Welcome to my blog post ‘What Does A Healthy Gut Microbiome Look Like?’ where I discuss some of the research exploring the connection between our gut microbiome and thyroid function.
You may also be interested in the section of my blog dedicated to gut health, click here, in particular:
- The Gut Microbiome In Multiple Sclerosis: What Bacteria Are Involved
- Psychobiotics: Probiotics For Mood And Mental Health
Humans are virtually identical in their genetic makeup, yet the small differences in our DNA give rise to tremendous phenotypic diversity across the human population. By contrast, the metagenome of the human microbiome—the total DNA content of microbes inhabiting our bodies—is quite a bit more variable, with only a third of its constituent genes found in a majority of healthy individuals.
Understanding this variability in the “healthy microbiome” has thus been a major challenge in microbiome research.
What Does A Healthy Gut Microbiome Look Like?
Humans have co-evolved with the trillions of microbes that inhabit our bodies and that create complex ecosystems that are finely attuned to constantly changing our physiology. Dysbiosis in the microbiome has been associated with numerous diseases, including inflammatory bowel disease, multiple sclerosis, diabetes (types 1 and 2), allergies, asthma, autism, and cancer (2).
Like the concept that a single organism can be pathogenic (disease causing), dysbiosis of a microbial community can be difficult to define but could be considered as:
a perturbation that departs from an otherwise balanced ecology to prolong, exacerbate, or induce a detrimental health effect.
Thus, finding features that broadly distinguish healthy from unhealthy microbiomes will aid in the diagnosis of microbiome-related diseases and could potentially provide new means to prevent disease onset or to improve prognosis.
How Do I Know If My Microbiome Is Healthy?
Many potential features common to healthy microbiomes have been proposed, including (2):
- Prevalent organisms such as Akkermansia and Fecalibacteriam
- Prevalent molecular pathways
Microbiomes regularly show a large degree of interpersonal diversity even in the absence of disease. This complicates the identification of simple microbial constituents or imbalances that either cause disease or reflect a diseased state. An understanding of the properties of a healthy microbiome, and the many different microbial ecologies that are encountered in the absence of overt disease, is therefore a necessary first step to identifying and correcting microbial configurations that are implicated in disease (2).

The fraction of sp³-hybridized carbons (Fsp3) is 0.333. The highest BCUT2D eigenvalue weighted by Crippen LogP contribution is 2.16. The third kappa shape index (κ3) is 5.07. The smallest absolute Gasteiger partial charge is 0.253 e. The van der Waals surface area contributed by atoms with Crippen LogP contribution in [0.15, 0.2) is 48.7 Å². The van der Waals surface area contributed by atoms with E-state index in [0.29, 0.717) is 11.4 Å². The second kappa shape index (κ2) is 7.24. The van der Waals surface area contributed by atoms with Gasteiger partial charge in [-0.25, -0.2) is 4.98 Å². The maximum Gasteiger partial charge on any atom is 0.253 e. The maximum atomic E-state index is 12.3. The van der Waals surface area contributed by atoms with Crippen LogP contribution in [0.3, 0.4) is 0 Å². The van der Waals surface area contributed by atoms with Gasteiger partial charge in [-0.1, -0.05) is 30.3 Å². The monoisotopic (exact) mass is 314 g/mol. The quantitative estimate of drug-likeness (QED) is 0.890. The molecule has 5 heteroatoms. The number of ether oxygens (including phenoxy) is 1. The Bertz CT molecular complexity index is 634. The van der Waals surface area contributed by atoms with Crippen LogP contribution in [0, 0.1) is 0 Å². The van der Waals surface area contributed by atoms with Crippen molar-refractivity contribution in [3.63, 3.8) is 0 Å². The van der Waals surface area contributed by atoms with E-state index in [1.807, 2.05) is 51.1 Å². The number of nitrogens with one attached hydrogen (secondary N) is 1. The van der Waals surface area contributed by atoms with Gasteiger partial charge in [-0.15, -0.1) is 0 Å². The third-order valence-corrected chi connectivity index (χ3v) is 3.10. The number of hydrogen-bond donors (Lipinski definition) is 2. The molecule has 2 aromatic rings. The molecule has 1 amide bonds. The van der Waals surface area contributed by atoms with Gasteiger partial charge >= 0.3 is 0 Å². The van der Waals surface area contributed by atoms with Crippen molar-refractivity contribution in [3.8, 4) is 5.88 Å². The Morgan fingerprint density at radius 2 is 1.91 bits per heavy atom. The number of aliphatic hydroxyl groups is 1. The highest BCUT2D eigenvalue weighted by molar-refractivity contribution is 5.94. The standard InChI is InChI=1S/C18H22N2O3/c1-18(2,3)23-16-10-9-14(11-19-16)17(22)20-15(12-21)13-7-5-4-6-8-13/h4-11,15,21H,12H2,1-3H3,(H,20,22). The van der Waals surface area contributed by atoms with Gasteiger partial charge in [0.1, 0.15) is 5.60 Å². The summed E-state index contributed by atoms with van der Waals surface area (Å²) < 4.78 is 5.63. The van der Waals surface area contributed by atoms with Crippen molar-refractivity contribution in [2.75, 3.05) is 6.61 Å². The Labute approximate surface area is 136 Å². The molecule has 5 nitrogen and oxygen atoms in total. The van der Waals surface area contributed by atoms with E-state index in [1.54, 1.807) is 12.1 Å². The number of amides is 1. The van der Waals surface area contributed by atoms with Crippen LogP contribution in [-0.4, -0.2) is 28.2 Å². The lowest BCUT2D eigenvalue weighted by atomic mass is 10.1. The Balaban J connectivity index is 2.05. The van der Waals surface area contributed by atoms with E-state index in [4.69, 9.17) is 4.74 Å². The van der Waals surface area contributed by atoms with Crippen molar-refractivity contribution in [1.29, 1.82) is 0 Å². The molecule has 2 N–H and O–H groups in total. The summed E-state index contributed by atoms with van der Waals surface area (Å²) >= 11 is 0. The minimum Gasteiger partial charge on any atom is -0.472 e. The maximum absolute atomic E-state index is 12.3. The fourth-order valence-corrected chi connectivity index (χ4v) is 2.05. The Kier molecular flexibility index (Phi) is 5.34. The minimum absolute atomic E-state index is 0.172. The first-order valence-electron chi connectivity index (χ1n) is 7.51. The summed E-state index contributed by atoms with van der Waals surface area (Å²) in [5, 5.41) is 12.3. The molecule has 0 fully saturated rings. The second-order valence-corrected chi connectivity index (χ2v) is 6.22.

Given the typical observation of increased microbiome diversity in health, it has been hypothesised that developed countries’ consistently reduced gut microbial diversities may account for higher chronic disease rates relative to those seen in developing countries and primitive societies, termed the “disappearing microbiome hypothesis”. This loss of diversity may be linked to a high-fat, high-refined-sugar, and low-fiber diet.
Humanised mice on such a diet exhibit a depletion in microbial diversity and though this is recoverable by returning to a high-fiber diet within a generation, it becomes fixed after four generations (2).
If this result generalizes to human populations, it increases the urgency of developing rationally targeted microbiome maintenance or therapeutic methods, so as to steer less health-promoting microbiomes towards more natural assemblages. The disappearing microbiome hypothesis in some ways represents an evolution of the “hygiene” or “old friends” hypotheses, all of which suggest that while modern North American or European cohorts may represent “healthy” microbiomes, their relationship to what is evolutionarily “normal” may be more complex (2).
We can look at microbiome diversity on comprehensive stool testing such as those available from healthpath. A sample of the report indicating someones diversity score can be seen here:
Resistance, Resilience and Stability: The Signs Of A Healthy Microbiome
Other hallmarks of a healthy gut microbiome are the ability to resist perturbation (which might result from the entry of a pathogen (a bad bug), alteration of diet, or medications such as antibiotics) and to return to a healthy state afterwards.
These properties have been termed resistance and resilience, respectively (2).
For example, after an antibiotic treatment, healthy gut communities generally recover to their previous state after a few weeks to months. A recent definition of microbial health thus explicitly comprises not a single static state but rather a dynamic equilibrium (2).
Summary of ‘What Does A Healthy Gut Microbiome Look Like?’
- A healthy microbiome looks like an ecosystem which is diverse, resistant, resilient and stable.
References of ‘What Does A Healthy Gut Microbiome Look Like?’:
- The hunt for a healthy microbiome: click here.
- The Healthy Human Microbiome: click here.
- Daily Sampling Reveals Personalised Diet-Microbiome Associations in Humans: click here
- Diversity disease relationships: click here.
- Photobiomics: Can Light, Including Photobiomodulation, Alter the Microbiome: click here.
- The role of the gut microbiome in the healthy adult status: click here.
- Gut Microbiome: Profound Implications for Diet and Disease: click here.